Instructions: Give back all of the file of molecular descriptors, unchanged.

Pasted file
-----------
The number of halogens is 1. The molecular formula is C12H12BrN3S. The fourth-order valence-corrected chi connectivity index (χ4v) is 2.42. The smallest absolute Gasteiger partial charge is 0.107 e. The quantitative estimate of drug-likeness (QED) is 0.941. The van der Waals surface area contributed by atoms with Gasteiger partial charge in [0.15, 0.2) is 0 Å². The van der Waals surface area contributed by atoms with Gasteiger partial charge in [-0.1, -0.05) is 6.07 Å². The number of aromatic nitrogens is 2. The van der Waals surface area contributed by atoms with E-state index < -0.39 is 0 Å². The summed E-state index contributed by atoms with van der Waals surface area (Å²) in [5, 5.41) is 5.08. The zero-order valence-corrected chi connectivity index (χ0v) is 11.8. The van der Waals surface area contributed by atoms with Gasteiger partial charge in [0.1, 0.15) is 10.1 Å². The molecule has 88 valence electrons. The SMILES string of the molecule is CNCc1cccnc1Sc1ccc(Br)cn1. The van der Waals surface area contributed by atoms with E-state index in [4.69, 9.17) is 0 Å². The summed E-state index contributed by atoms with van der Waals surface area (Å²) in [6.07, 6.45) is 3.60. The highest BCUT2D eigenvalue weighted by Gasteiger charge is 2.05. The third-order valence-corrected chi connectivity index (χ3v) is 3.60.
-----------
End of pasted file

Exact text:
The number of halogens is 1. The molecular formula is C12H12BrN3S. The fourth-order valence-corrected chi connectivity index (χ4v) is 2.42. The smallest absolute Gasteiger partial charge is 0.107 e. The quantitative estimate of drug-likeness (QED) is 0.941. The van der Waals surface area contributed by atoms with Gasteiger partial charge in [0.15, 0.2) is 0 Å². The van der Waals surface area contributed by atoms with Gasteiger partial charge in [-0.1, -0.05) is 6.07 Å². The number of aromatic nitrogens is 2. The van der Waals surface area contributed by atoms with E-state index < -0.39 is 0 Å². The summed E-state index contributed by atoms with van der Waals surface area (Å²) in [5, 5.41) is 5.08. The zero-order valence-corrected chi connectivity index (χ0v) is 11.8. The van der Waals surface area contributed by atoms with Gasteiger partial charge in [0.1, 0.15) is 10.1 Å². The molecule has 88 valence electrons. The SMILES string of the molecule is CNCc1cccnc1Sc1ccc(Br)cn1. The van der Waals surface area contributed by atoms with E-state index in [4.69, 9.17) is 0 Å². The summed E-state index contributed by atoms with van der Waals surface area (Å²) in [6.07, 6.45) is 3.60. The highest BCUT2D eigenvalue weighted by Gasteiger charge is 2.05. The third-order valence-corrected chi connectivity index (χ3v) is 3.60.